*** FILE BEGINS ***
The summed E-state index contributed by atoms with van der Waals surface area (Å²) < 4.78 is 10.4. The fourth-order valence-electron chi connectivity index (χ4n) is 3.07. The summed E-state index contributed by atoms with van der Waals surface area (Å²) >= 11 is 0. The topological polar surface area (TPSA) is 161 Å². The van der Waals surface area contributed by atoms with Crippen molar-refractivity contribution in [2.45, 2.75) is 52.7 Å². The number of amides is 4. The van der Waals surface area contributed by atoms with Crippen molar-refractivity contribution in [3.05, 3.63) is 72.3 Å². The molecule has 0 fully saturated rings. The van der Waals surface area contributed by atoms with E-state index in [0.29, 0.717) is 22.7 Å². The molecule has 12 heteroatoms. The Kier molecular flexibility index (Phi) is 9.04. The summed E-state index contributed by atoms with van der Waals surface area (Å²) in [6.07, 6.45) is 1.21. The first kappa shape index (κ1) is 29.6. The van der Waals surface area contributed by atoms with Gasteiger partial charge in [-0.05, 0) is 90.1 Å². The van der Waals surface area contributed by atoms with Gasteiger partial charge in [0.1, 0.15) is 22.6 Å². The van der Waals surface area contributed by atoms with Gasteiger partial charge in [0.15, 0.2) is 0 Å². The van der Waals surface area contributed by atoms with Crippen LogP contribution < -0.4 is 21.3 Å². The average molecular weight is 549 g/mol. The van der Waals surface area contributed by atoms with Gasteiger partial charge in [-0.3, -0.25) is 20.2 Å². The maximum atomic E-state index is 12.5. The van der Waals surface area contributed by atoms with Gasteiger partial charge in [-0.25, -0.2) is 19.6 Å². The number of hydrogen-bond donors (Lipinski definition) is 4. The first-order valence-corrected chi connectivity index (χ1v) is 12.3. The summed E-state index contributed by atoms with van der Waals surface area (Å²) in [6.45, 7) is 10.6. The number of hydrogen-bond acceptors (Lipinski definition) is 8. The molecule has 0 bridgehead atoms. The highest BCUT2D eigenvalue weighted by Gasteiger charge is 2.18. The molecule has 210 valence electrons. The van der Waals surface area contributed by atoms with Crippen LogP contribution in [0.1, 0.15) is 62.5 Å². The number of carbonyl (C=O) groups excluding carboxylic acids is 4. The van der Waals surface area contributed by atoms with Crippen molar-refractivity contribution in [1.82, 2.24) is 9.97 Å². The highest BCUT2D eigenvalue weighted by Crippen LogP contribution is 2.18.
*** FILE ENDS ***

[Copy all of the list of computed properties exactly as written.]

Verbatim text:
The summed E-state index contributed by atoms with van der Waals surface area (Å²) < 4.78 is 10.4. The fourth-order valence-electron chi connectivity index (χ4n) is 3.07. The summed E-state index contributed by atoms with van der Waals surface area (Å²) >= 11 is 0. The topological polar surface area (TPSA) is 161 Å². The van der Waals surface area contributed by atoms with Crippen molar-refractivity contribution in [2.45, 2.75) is 52.7 Å². The number of amides is 4. The van der Waals surface area contributed by atoms with Crippen molar-refractivity contribution in [3.05, 3.63) is 72.3 Å². The molecule has 0 fully saturated rings. The van der Waals surface area contributed by atoms with E-state index in [0.29, 0.717) is 22.7 Å². The molecule has 12 heteroatoms. The Kier molecular flexibility index (Phi) is 9.04. The summed E-state index contributed by atoms with van der Waals surface area (Å²) in [6.07, 6.45) is 1.21. The first kappa shape index (κ1) is 29.6. The van der Waals surface area contributed by atoms with Gasteiger partial charge in [-0.05, 0) is 90.1 Å². The van der Waals surface area contributed by atoms with Gasteiger partial charge in [0.1, 0.15) is 22.6 Å². The van der Waals surface area contributed by atoms with Gasteiger partial charge in [0.15, 0.2) is 0 Å². The van der Waals surface area contributed by atoms with Crippen LogP contribution < -0.4 is 21.3 Å². The average molecular weight is 549 g/mol. The van der Waals surface area contributed by atoms with Gasteiger partial charge in [-0.3, -0.25) is 20.2 Å². The maximum atomic E-state index is 12.5. The van der Waals surface area contributed by atoms with Gasteiger partial charge in [-0.25, -0.2) is 19.6 Å². The number of hydrogen-bond donors (Lipinski definition) is 4. The first-order valence-corrected chi connectivity index (χ1v) is 12.3. The summed E-state index contributed by atoms with van der Waals surface area (Å²) in [6.45, 7) is 10.6. The number of hydrogen-bond acceptors (Lipinski definition) is 8. The molecule has 0 bridgehead atoms. The highest BCUT2D eigenvalue weighted by Gasteiger charge is 2.18. The molecule has 210 valence electrons. The van der Waals surface area contributed by atoms with Crippen LogP contribution in [0.1, 0.15) is 62.5 Å². The number of carbonyl (C=O) groups excluding carboxylic acids is 4. The van der Waals surface area contributed by atoms with Crippen molar-refractivity contribution in [1.82, 2.24) is 9.97 Å². The highest BCUT2D eigenvalue weighted by Crippen LogP contribution is 2.18.